In the 1970s, David Reed began making paintings with strokes directly brushed wet–into–wet across door–size canvases, measuring about fifty–five inches wide and seventy–six inches high. Each stroke was the length of Reed’s reach from a single standing position. These paintings are quite literal, measuring the dimensions and capabilities of Reed’s body, tracing the touch of his brush and its passage across the canvas. Drips attest to gravity and the fluidity of the oil paint. Like many post–war art works, they appear to aim at an extreme of matter–of–factness.
The combination of paint and body determined the painting, makes the rules and prescribes its dimensions and its look. Frank Stella famously made his black paintings of the late 50s and early to mid–60s so that the interior of the painting sympathized with the exterior. Critic Michael Fried called this “deductive reasoning,” in that one could deduce what a painting would look like simply from the shape and dimensions of the canvas. The interior lines and shapes traced and echoed this larger form. Inverting Stella’s concept, Reed cut his canvas to fit the painting he knew he wanted to make, a painting that not incidentally was itself determined by his body’s physical facts, the length of his arm and brush, and its reach.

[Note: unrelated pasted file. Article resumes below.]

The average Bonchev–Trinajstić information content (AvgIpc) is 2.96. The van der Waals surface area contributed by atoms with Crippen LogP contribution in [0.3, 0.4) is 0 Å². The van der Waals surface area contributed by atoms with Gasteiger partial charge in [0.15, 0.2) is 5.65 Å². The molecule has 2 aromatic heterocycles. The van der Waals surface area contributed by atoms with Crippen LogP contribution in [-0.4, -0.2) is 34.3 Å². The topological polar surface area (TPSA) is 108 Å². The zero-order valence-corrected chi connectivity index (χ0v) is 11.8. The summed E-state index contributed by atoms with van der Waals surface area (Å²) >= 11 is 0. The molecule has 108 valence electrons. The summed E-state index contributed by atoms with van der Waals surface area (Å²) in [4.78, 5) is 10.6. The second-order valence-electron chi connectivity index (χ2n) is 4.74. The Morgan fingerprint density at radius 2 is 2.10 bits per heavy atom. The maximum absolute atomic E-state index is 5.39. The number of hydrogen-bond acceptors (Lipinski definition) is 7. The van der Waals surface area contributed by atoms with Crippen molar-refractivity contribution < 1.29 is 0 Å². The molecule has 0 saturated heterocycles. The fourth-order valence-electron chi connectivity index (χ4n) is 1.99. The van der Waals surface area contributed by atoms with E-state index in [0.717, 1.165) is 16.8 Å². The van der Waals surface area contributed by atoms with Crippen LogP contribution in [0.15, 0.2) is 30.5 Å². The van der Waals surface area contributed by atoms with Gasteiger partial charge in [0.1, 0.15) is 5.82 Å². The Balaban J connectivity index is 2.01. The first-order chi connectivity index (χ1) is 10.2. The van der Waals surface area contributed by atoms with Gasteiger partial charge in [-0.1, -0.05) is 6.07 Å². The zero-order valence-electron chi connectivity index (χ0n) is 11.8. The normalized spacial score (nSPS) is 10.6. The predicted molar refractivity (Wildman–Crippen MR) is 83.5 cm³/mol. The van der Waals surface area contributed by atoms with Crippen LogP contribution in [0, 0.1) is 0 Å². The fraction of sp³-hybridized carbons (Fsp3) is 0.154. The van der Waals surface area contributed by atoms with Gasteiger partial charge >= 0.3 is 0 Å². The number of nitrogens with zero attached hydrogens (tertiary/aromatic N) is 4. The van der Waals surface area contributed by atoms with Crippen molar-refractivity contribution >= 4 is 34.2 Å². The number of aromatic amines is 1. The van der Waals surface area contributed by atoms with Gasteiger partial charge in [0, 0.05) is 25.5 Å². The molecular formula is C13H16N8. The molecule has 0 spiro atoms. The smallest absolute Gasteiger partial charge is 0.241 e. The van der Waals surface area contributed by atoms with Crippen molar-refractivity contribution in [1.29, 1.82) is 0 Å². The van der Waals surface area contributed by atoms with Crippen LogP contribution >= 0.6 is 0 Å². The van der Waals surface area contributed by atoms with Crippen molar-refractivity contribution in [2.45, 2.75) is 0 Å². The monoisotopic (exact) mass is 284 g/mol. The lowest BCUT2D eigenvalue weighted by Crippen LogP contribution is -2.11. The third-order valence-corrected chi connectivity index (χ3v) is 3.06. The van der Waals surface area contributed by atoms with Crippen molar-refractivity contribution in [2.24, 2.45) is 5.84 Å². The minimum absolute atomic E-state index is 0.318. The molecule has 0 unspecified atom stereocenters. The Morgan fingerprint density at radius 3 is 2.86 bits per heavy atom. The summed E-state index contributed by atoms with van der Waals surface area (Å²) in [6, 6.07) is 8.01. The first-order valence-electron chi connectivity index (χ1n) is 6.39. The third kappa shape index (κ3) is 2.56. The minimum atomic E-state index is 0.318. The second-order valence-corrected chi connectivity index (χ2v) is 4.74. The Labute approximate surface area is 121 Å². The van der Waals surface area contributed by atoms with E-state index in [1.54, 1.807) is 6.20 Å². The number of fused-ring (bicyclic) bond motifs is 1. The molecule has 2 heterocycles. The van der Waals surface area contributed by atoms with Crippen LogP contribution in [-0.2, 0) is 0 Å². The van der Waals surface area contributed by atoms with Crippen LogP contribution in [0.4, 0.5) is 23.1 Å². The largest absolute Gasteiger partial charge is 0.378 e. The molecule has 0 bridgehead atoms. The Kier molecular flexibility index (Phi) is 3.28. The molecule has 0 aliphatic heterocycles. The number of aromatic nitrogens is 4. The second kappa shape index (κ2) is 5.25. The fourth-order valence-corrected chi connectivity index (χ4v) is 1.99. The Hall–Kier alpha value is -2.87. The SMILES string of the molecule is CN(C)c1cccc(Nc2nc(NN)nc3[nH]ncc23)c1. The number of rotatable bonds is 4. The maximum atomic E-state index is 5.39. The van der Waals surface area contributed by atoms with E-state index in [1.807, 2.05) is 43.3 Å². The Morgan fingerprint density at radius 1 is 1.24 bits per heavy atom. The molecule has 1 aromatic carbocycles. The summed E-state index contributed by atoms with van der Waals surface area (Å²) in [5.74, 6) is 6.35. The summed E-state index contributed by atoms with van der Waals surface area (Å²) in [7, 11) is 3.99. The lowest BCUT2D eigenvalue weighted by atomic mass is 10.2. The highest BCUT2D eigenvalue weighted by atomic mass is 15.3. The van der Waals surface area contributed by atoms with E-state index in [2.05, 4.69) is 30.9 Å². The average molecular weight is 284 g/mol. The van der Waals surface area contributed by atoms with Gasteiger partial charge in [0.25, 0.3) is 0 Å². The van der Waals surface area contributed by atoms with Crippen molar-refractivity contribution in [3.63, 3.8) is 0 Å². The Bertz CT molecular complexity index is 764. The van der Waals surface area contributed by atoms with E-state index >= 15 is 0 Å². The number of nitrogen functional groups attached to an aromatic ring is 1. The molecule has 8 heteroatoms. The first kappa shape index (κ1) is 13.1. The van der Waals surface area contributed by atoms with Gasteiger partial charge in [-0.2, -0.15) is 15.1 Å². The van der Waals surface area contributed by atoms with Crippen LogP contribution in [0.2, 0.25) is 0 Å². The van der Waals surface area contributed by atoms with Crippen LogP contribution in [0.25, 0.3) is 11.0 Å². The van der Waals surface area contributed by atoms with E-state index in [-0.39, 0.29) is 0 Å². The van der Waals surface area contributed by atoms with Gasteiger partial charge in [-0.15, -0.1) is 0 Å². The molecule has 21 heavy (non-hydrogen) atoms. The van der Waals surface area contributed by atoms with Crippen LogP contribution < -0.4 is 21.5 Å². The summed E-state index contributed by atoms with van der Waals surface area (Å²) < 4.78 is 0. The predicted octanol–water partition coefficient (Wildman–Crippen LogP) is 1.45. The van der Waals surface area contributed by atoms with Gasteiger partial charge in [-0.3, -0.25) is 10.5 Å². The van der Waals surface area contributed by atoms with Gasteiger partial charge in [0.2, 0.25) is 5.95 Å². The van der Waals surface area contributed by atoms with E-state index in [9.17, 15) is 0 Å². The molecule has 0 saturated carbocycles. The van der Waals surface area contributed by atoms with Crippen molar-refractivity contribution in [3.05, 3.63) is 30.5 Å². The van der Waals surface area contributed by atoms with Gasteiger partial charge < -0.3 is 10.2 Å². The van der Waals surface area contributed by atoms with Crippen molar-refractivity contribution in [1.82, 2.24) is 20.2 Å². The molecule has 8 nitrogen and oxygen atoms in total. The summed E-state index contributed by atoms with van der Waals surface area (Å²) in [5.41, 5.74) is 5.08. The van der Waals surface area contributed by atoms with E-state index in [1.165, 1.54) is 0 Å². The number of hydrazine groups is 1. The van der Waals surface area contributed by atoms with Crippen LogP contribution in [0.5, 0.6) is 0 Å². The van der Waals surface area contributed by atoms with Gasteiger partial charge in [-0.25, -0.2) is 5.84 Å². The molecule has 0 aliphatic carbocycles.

These paintings mark real time as much as real space: the brush moves, time passes. But even at this most basic level, something interrupts. Most obviously, these paintings are often put together of several vertical panels, each about eleven inches wide. The seams interrupt the works at about the position that Reed had noticed his earliest abstractions naturally breaking up, their all–over compositions falling apart. He took a gesture that began as an organic habit of his hand, analyzed it, and made it a condition of the painting — turning tendency into necessity. And, as Reed has himself noted, no matter how directly he worked, illusionism crept in: gravity made the wet paint drip, which inevitably created spatial depth.